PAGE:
Every day I am learning more and more about the power of what it means to be able to tell your own story, and the liberating nature of authenticity in articulating your own journey, as well as in capturing the multifaceted experiences subsumed within ideas of an expansive humanness. As a poet, I understand language …
eating disorder recovery
Therefore, this bucket, dearest friends, is for filling with small sacred things and breathtaking experiences when you’re out and about, and carving out existing outside your comfort zone(s); like watching the sun sleepily wave good morning and goodnight in red hues again and again, hearing your best friend’s deep reaching belly laughter, and thinking about all the warm blanketing hugs you are still yet to receive.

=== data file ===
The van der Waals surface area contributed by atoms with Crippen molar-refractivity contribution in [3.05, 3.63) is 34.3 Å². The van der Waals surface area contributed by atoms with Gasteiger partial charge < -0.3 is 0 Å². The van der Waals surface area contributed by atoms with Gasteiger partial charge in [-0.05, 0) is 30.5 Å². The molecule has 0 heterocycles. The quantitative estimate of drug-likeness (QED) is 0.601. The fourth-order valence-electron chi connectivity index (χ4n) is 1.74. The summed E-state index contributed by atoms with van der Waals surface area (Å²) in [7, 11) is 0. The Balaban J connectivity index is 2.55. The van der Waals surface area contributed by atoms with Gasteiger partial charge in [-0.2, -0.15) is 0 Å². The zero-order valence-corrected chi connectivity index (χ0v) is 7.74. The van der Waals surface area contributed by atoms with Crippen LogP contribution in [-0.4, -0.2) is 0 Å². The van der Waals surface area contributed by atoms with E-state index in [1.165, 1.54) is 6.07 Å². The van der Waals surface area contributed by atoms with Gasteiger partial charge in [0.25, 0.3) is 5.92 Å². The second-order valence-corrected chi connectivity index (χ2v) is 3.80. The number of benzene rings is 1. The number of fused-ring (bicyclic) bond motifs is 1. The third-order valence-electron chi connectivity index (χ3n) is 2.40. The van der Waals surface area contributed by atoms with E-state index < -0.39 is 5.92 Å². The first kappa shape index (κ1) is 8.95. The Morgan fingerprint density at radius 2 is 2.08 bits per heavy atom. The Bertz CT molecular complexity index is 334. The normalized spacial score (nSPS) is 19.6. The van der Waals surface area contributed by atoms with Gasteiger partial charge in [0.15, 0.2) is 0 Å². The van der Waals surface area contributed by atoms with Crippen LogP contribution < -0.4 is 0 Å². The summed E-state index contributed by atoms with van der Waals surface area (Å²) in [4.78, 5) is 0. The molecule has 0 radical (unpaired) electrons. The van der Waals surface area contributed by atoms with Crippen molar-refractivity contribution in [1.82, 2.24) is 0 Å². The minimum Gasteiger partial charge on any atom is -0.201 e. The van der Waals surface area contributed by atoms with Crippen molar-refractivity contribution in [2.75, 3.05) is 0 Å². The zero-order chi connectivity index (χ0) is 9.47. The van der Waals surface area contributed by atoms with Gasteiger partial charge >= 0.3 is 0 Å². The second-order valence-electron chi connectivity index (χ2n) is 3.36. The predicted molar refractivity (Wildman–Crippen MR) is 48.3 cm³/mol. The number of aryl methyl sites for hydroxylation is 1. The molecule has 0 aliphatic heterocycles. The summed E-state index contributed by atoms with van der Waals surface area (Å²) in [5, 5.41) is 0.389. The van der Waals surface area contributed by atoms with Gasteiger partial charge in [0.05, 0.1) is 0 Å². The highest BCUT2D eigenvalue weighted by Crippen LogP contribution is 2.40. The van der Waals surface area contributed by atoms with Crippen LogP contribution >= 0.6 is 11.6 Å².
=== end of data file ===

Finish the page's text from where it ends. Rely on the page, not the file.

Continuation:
I caught my reflection in the mirror. I quickly looked away, but the image was seared into my brain. Just like a horrible car crash, I couldn’t stop myself from taking a second peek. Then a third and a fourth and a fifth. I don’t know how many peeks I stole, but I know that they were never more than 5 seconds. I also know that I felt worse with each peek.
Whether you’re just starting down the recovery path or you’re long asymptomatic, healing is a long and difficult process that can leave you completely exhausted. Especially when you’ve been in recovery for some time and you’ve heard the same things over and over again, it’s easy to feel like there is nothing new to learn. What I’ve learned over the years is that there is always something new to learn and healing tends to come into fits and bursts.